Sixty-seven ways to guess GDP

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The private value of predicting official statistics before their release is large but its social utility is zero, which is why procuring it is at once the best paid and most futile form of economic research.

At 8am last Friday, the Bloomberg financial information service carried 67 different predictions of US gross domestic product growth in the third quarter. The median was 3.6 per cent. At 8.30am, the Bureau of Economic Analysis issued its official estimate of 3.8 per cent. This modest difference was well received by the market: the Dow Jones index rose immediately by 50 points and was up 170 points – almost 2 per cent – on the day.

As the figure was announced there were cheers in some dealing rooms, commiserations in others. Wall Street economists who get these numbers right earn large bonuses: those who miss the mark soon miss their salary cheques as well.

Although these 67 figures are described as estimates of GDP growth, none of the 67 houses had really made an independent assessment of trends in American national income. The figures compiled by the BEA are based on extensive data collection using the legal powers, moral authority and financial resources of the US government under assurances of confidentiality. Such an exercise could not easily be replicated by any research firm or investment bank and is not.

Moreover, if anyone did try to measure GDP independently of the federal government, it is likely that they would come up with a substantially different answer. The official statistics are based on samples, cover only a fraction of economic activity and are open to considerable revision. The BEA’s own assessment is that this figure will be revised by up to 1-2 per cent on two-thirds of occasions. It is therefore more likely than not that the number – itself still an estimate – will be outside the range of between 3 per cent and 4 per cent which included almost all analysts’ judgments and the BEA’s own provisional figure. If an infinitely knowledgeable analyst actually established the correct answer, his prediction would probably be off the chart: not just in this quarter, but every quarter. He would soon lose his job.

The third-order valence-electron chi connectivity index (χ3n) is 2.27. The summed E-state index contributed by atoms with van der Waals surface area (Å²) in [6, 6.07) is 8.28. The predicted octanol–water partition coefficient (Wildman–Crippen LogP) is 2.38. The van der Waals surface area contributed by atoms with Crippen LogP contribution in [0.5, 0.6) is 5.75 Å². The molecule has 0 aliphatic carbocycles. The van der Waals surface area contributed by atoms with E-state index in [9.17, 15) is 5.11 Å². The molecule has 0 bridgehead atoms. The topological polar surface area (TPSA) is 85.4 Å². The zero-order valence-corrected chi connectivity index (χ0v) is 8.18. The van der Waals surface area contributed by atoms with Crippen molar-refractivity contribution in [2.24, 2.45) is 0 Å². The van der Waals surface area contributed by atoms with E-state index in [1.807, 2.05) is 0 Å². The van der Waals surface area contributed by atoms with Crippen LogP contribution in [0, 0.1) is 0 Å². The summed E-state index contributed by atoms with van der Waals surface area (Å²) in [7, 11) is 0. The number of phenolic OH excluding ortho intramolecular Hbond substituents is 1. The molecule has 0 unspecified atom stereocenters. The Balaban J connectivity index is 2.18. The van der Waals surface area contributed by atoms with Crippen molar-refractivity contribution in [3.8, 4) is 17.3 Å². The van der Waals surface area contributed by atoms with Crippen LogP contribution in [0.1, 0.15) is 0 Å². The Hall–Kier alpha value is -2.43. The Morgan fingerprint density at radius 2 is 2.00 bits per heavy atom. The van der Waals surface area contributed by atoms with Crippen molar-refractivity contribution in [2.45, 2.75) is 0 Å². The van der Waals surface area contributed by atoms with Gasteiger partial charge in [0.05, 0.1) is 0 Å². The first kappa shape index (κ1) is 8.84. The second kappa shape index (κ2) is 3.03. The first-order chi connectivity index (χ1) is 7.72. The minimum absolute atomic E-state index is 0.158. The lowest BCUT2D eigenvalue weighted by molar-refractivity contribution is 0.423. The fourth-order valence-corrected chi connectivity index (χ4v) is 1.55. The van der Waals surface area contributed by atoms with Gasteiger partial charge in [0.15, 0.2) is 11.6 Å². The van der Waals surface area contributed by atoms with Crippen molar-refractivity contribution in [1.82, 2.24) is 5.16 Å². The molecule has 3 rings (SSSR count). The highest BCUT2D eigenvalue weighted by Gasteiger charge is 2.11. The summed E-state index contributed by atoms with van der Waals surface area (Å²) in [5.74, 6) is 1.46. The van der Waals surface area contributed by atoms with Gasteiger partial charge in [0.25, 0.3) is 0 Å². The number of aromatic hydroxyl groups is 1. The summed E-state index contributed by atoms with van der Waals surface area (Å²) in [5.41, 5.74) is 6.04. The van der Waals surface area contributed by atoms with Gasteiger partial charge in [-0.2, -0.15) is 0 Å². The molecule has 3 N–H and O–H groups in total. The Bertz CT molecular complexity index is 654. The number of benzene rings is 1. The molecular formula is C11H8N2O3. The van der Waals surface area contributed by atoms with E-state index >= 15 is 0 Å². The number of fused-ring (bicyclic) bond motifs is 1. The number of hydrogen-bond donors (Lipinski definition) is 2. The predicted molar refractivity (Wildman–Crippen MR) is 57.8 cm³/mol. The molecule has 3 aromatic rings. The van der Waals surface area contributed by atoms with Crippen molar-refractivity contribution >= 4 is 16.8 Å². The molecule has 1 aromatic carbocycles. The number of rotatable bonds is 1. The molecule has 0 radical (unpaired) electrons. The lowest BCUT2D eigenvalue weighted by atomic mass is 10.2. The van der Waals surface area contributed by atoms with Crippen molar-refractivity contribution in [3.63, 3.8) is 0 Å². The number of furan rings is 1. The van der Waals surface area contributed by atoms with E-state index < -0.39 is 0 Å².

How is it that all estimates are so close together when the underlying uncertainties are so large? The 67 teams of analysts are not trying to guess what actually happened to American national income in the third quarter. The traders who use their figures do not want an estimate of what is really going on: they want an estimate of what the BEA will announce. And so the economists who service them are trying to guess the number in the press release. Their main source is other statistics that the BEA has already issued. That is why their judgments, although not necessarily right about the economy, are close to the actual BEA figure. Their analysis is also influenced by the numbers posted by the other 66 analysts. It is dangerous to be right, but safe to be conventional.

The lazy equity analyst focuses on trying to anticipate quarterly earnings announcements, forming a symbiotic relationship with company finance officers and investor relations people who are trying to massage market expectations. A better observer can sometimes add value by penetrating corporate public relations and obtaining his or her own information.

But the BEA is trying to find the truth and is better placed to do so than any Wall Street economist. The bureau is not concerned to please the market and, unlike companies, is serious about confidentiality. Financial economists might as well be lazy since they have little to add to the work of the bureau. Correctly predicting the official estimate 30 minutes before its release may be profitable but contributes nothing to our understanding of the economy. The private value of such information is large but its social utility is zero, which is why procuring it is at once the best-paid and most futile form of economic research.

Keynes likened professional investment to a beauty contest, in which “it is not a case of choosing those which are really the prettiest, nor even those which average opinion genuinely thinks the prettiest. We have reached the third degree where we devote our intelligence to anticipating what average opinion expects the average opinion to be”. And it is so, to the power of 67.

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